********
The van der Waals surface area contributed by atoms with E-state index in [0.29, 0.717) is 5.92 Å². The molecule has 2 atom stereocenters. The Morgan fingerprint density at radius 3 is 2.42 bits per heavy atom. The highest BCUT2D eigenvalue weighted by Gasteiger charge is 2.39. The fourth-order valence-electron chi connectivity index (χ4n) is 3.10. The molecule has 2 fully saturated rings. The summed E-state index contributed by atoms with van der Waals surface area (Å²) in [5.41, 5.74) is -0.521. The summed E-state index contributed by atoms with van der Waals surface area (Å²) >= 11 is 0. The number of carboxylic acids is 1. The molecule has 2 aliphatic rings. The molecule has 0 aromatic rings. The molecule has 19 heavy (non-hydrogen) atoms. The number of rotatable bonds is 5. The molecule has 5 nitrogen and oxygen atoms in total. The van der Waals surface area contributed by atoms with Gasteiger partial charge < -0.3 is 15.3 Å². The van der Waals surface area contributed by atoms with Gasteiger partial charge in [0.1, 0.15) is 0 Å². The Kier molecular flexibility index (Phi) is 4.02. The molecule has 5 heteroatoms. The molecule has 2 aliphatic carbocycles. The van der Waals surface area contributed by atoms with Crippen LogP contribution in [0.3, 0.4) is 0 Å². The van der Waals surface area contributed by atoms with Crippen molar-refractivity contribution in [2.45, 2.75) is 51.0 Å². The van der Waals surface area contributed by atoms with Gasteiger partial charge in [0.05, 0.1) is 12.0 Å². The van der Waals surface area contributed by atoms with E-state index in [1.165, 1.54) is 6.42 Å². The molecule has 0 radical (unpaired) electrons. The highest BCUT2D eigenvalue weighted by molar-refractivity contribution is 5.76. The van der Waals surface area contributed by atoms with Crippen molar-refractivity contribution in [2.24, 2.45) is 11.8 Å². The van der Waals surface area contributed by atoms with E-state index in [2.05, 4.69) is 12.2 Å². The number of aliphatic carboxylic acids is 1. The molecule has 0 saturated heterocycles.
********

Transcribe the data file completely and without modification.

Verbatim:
The van der Waals surface area contributed by atoms with E-state index in [0.29, 0.717) is 5.92 Å². The molecule has 2 atom stereocenters. The Morgan fingerprint density at radius 3 is 2.42 bits per heavy atom. The highest BCUT2D eigenvalue weighted by Gasteiger charge is 2.39. The fourth-order valence-electron chi connectivity index (χ4n) is 3.10. The molecule has 2 fully saturated rings. The summed E-state index contributed by atoms with van der Waals surface area (Å²) in [5.41, 5.74) is -0.521. The summed E-state index contributed by atoms with van der Waals surface area (Å²) >= 11 is 0. The number of carboxylic acids is 1. The molecule has 2 aliphatic rings. The molecule has 0 aromatic rings. The molecule has 19 heavy (non-hydrogen) atoms. The number of rotatable bonds is 5. The molecule has 5 nitrogen and oxygen atoms in total. The van der Waals surface area contributed by atoms with Gasteiger partial charge < -0.3 is 15.3 Å². The van der Waals surface area contributed by atoms with Gasteiger partial charge in [0.1, 0.15) is 0 Å². The Kier molecular flexibility index (Phi) is 4.02. The molecule has 5 heteroatoms. The molecule has 2 aliphatic carbocycles. The van der Waals surface area contributed by atoms with Crippen LogP contribution in [0.3, 0.4) is 0 Å². The van der Waals surface area contributed by atoms with Crippen molar-refractivity contribution in [2.45, 2.75) is 51.0 Å². The van der Waals surface area contributed by atoms with Gasteiger partial charge in [0.05, 0.1) is 12.0 Å². The van der Waals surface area contributed by atoms with E-state index in [1.165, 1.54) is 6.42 Å². The molecule has 0 radical (unpaired) electrons. The highest BCUT2D eigenvalue weighted by molar-refractivity contribution is 5.76. The van der Waals surface area contributed by atoms with Crippen molar-refractivity contribution in [2.24, 2.45) is 11.8 Å². The van der Waals surface area contributed by atoms with E-state index in [2.05, 4.69) is 12.2 Å². The number of aliphatic carboxylic acids is 1. The molecule has 0 saturated heterocycles.